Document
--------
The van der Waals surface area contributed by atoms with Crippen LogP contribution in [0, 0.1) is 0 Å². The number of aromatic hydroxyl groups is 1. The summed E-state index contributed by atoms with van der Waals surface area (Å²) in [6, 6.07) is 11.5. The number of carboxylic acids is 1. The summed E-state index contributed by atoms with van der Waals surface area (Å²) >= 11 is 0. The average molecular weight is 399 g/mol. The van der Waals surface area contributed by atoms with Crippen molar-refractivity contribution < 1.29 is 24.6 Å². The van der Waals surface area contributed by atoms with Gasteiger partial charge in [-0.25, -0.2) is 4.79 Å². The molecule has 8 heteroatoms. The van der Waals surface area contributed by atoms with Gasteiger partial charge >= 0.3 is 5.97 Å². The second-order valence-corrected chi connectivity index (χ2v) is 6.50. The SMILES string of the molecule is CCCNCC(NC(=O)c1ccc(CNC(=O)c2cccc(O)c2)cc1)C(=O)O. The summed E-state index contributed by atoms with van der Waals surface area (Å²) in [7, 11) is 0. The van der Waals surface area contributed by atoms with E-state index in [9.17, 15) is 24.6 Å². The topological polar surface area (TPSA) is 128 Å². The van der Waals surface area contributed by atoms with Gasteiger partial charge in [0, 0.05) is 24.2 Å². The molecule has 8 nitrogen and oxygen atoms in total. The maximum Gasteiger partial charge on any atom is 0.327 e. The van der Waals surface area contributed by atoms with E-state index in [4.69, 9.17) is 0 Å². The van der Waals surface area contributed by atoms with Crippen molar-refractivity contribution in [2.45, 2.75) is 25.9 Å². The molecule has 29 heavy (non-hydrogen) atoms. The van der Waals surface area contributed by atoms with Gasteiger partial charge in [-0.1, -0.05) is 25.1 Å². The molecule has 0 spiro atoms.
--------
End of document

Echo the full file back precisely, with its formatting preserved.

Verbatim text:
The van der Waals surface area contributed by atoms with Crippen LogP contribution in [0, 0.1) is 0 Å². The number of aromatic hydroxyl groups is 1. The summed E-state index contributed by atoms with van der Waals surface area (Å²) in [6, 6.07) is 11.5. The number of carboxylic acids is 1. The summed E-state index contributed by atoms with van der Waals surface area (Å²) >= 11 is 0. The average molecular weight is 399 g/mol. The van der Waals surface area contributed by atoms with Crippen molar-refractivity contribution < 1.29 is 24.6 Å². The van der Waals surface area contributed by atoms with Gasteiger partial charge in [-0.25, -0.2) is 4.79 Å². The molecule has 8 heteroatoms. The van der Waals surface area contributed by atoms with Gasteiger partial charge >= 0.3 is 5.97 Å². The second-order valence-corrected chi connectivity index (χ2v) is 6.50. The SMILES string of the molecule is CCCNCC(NC(=O)c1ccc(CNC(=O)c2cccc(O)c2)cc1)C(=O)O. The summed E-state index contributed by atoms with van der Waals surface area (Å²) in [7, 11) is 0. The van der Waals surface area contributed by atoms with E-state index in [9.17, 15) is 24.6 Å². The topological polar surface area (TPSA) is 128 Å². The van der Waals surface area contributed by atoms with Gasteiger partial charge in [0, 0.05) is 24.2 Å². The molecule has 8 nitrogen and oxygen atoms in total. The maximum Gasteiger partial charge on any atom is 0.327 e. The van der Waals surface area contributed by atoms with E-state index in [4.69, 9.17) is 0 Å². The van der Waals surface area contributed by atoms with Crippen molar-refractivity contribution in [2.45, 2.75) is 25.9 Å². The molecule has 29 heavy (non-hydrogen) atoms. The van der Waals surface area contributed by atoms with Gasteiger partial charge in [-0.1, -0.05) is 25.1 Å². The molecule has 0 spiro atoms.